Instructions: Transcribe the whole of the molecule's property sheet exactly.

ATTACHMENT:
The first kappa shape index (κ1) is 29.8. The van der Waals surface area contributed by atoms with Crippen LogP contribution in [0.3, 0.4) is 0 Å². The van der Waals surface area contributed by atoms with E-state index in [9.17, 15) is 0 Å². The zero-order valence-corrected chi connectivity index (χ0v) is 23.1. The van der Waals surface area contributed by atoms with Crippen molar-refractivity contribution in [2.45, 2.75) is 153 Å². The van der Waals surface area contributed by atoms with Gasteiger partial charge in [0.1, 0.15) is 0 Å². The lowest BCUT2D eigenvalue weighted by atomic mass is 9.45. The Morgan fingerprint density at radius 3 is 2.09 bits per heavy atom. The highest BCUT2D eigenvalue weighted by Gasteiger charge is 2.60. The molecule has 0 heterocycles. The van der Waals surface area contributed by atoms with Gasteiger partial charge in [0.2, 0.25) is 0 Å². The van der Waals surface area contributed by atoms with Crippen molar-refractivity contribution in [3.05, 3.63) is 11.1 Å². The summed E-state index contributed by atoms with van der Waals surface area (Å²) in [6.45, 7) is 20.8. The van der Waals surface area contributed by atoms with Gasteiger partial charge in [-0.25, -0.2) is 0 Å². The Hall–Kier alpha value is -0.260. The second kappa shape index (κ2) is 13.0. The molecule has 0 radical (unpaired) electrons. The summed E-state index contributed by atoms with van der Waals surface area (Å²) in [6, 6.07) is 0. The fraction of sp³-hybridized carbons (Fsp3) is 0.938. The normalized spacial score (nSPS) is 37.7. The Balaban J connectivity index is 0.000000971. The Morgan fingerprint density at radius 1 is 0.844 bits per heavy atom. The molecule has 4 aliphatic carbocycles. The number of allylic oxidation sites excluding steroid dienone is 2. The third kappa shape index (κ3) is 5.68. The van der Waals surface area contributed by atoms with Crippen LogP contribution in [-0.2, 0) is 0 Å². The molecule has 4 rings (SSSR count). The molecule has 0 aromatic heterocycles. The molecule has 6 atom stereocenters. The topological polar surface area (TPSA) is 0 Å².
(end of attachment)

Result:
The first kappa shape index (κ1) is 29.8. The van der Waals surface area contributed by atoms with Crippen LogP contribution in [0.3, 0.4) is 0 Å². The van der Waals surface area contributed by atoms with E-state index in [9.17, 15) is 0 Å². The zero-order valence-corrected chi connectivity index (χ0v) is 23.1. The van der Waals surface area contributed by atoms with Crippen molar-refractivity contribution in [2.45, 2.75) is 153 Å². The van der Waals surface area contributed by atoms with Gasteiger partial charge in [0.1, 0.15) is 0 Å². The lowest BCUT2D eigenvalue weighted by atomic mass is 9.45. The Morgan fingerprint density at radius 3 is 2.09 bits per heavy atom. The highest BCUT2D eigenvalue weighted by Gasteiger charge is 2.60. The molecule has 0 heterocycles. The van der Waals surface area contributed by atoms with Gasteiger partial charge in [0.2, 0.25) is 0 Å². The van der Waals surface area contributed by atoms with Crippen molar-refractivity contribution in [3.05, 3.63) is 11.1 Å². The summed E-state index contributed by atoms with van der Waals surface area (Å²) in [6.45, 7) is 20.8. The van der Waals surface area contributed by atoms with Gasteiger partial charge in [-0.25, -0.2) is 0 Å². The Hall–Kier alpha value is -0.260. The second kappa shape index (κ2) is 13.0. The molecule has 0 radical (unpaired) electrons. The summed E-state index contributed by atoms with van der Waals surface area (Å²) in [6, 6.07) is 0. The fraction of sp³-hybridized carbons (Fsp3) is 0.938. The normalized spacial score (nSPS) is 37.7. The Balaban J connectivity index is 0.000000971. The Morgan fingerprint density at radius 1 is 0.844 bits per heavy atom. The molecule has 4 aliphatic carbocycles. The number of allylic oxidation sites excluding steroid dienone is 2. The third kappa shape index (κ3) is 5.68. The van der Waals surface area contributed by atoms with Crippen LogP contribution in [-0.2, 0) is 0 Å². The molecule has 4 rings (SSSR count). The molecule has 0 aromatic heterocycles. The molecule has 6 atom stereocenters. The topological polar surface area (TPSA) is 0 Å².